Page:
It is essential to create a proper PPP enabling environment with streamlined procedures and a right mix of fiscal incentives and risk mitigation measures to attract private sector to participate in infrastructure projects. Setting up of an independent regulatory body that can enforce contracts, settle disputes and resolve the conflict of interest between railways and private players can help in winning the latter’s confidence.
The Planning Commission estimates that private investment mobilisation in the railways in the Eleventh Plan is likely to be only 4 per cent of the Plan outlay. This is far less than the private capital share in other sectors, such as ports 80 per cent, airports 64 per cent and roads 16 per cent. Large funds are required for investment in new projects in the Twelfth Plan period. These cannot be mobilised through budgetary support and market borrowings alone, and PPP projects can provide a shot in the arm. However, unless there is a major policy shift and railways shed its baggage of past ideology, it is unlikely that this shortfall can be met from PPP projects.
On the other-side, parliamentary panel recently observed that the railways, because of the long gestation period and relatively low returns, should not bank too heavily on the PPP route but instead explore other avenues for resource generation. These are valid observations, because PPP cannot be taken as the ultimate funding solution. Indeed, reliance on private participation does not diminish the role of the government in providing the resources and leadership necessary to build, operate and maintain sustainable public infrastructure.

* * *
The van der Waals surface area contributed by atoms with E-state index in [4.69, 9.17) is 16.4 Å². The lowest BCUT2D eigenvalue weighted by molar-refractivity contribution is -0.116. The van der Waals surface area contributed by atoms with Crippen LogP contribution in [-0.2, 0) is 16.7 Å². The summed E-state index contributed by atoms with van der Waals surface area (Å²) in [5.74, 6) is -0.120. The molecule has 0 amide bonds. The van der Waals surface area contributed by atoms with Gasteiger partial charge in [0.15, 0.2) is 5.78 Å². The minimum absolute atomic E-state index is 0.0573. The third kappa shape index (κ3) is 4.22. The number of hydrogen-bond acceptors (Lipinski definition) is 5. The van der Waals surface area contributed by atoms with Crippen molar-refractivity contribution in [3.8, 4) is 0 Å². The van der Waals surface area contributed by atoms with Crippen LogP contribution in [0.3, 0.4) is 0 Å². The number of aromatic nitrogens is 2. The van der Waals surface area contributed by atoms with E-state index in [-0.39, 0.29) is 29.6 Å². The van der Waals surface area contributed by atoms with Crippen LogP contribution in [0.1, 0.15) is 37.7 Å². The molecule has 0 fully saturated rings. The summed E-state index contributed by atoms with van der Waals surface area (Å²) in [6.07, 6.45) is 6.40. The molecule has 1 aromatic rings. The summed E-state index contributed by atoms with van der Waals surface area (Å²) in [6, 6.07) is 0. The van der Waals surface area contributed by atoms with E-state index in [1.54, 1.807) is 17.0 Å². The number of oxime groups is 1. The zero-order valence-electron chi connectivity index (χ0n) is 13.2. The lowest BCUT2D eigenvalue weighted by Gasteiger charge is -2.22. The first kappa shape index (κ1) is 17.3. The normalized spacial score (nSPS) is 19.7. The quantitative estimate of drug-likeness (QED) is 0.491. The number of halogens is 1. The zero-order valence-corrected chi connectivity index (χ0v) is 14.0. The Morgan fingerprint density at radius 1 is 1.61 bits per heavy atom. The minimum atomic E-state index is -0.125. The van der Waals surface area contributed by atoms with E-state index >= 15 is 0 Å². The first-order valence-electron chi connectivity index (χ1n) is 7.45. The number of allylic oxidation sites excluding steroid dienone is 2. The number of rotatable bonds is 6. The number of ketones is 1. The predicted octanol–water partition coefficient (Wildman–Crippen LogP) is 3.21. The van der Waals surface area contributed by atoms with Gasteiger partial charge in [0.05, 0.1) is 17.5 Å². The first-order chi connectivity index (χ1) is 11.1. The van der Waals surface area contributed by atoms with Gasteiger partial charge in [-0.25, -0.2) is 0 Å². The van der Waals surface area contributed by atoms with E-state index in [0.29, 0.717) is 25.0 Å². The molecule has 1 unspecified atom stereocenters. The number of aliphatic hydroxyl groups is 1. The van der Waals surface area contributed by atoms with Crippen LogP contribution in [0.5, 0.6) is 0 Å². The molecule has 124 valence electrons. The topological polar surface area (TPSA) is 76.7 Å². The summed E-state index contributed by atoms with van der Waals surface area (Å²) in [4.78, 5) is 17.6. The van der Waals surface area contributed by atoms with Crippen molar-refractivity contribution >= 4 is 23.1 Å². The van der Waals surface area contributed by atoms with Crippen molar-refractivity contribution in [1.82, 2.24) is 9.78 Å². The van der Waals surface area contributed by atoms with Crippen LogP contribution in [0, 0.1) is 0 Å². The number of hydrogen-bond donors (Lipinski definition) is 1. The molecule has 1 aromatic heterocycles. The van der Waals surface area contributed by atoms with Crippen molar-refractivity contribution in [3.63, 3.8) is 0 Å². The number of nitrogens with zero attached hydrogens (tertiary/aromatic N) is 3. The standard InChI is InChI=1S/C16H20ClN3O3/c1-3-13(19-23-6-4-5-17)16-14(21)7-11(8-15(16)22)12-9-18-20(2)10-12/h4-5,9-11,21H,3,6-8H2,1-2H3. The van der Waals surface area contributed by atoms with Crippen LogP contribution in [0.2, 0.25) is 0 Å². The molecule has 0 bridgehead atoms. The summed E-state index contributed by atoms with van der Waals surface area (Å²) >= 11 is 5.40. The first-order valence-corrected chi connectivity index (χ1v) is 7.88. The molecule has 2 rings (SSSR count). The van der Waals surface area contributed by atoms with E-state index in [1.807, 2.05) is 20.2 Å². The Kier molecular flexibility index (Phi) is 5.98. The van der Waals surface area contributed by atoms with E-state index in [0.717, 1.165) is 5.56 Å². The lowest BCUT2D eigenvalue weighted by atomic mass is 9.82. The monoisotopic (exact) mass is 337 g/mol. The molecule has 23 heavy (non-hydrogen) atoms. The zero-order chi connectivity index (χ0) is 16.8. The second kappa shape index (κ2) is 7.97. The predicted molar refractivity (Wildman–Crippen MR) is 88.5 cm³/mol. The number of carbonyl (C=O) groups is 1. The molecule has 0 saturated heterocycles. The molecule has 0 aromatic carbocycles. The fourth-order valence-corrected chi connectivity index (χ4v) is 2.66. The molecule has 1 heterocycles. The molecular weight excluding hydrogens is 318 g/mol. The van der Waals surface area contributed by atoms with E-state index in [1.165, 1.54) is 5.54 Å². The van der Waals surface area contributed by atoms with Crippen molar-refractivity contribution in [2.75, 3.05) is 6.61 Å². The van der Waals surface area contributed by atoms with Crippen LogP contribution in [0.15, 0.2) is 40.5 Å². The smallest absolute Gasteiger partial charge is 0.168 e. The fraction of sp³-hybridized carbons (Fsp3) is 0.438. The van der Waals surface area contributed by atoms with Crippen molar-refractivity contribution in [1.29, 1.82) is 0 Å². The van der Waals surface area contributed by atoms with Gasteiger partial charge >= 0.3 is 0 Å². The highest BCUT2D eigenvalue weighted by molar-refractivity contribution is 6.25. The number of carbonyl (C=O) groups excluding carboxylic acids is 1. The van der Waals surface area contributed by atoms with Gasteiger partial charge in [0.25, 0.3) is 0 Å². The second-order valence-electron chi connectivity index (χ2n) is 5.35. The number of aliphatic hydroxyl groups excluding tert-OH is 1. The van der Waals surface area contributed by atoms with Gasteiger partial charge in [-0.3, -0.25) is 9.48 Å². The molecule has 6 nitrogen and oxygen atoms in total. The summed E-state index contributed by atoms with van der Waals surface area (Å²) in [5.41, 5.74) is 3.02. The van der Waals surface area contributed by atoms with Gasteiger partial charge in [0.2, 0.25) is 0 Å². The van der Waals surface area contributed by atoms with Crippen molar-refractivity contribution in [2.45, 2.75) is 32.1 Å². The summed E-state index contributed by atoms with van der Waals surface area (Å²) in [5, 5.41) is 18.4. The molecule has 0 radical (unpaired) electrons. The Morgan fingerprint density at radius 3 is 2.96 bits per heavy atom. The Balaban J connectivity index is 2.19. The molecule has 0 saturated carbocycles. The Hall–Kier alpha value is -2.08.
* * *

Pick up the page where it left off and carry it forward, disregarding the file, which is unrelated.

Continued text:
It is, therefore, imperative that the govt re-draws its strategy for railways, thus paving way for a gradual improvement in its operating ratio, reflecting the percentage of total working expenses to gross earnings, giving passenger safety the top priority.
While presenting 2013 budget, Minister cherished to say that IR had entered the billionares club in world, competing with US and China. However, common man will not be swayed by such self-congratulatory statements as he is living in the reality. By taking account of Minister’s speech, I remember the saying – “operation success, but patient died!!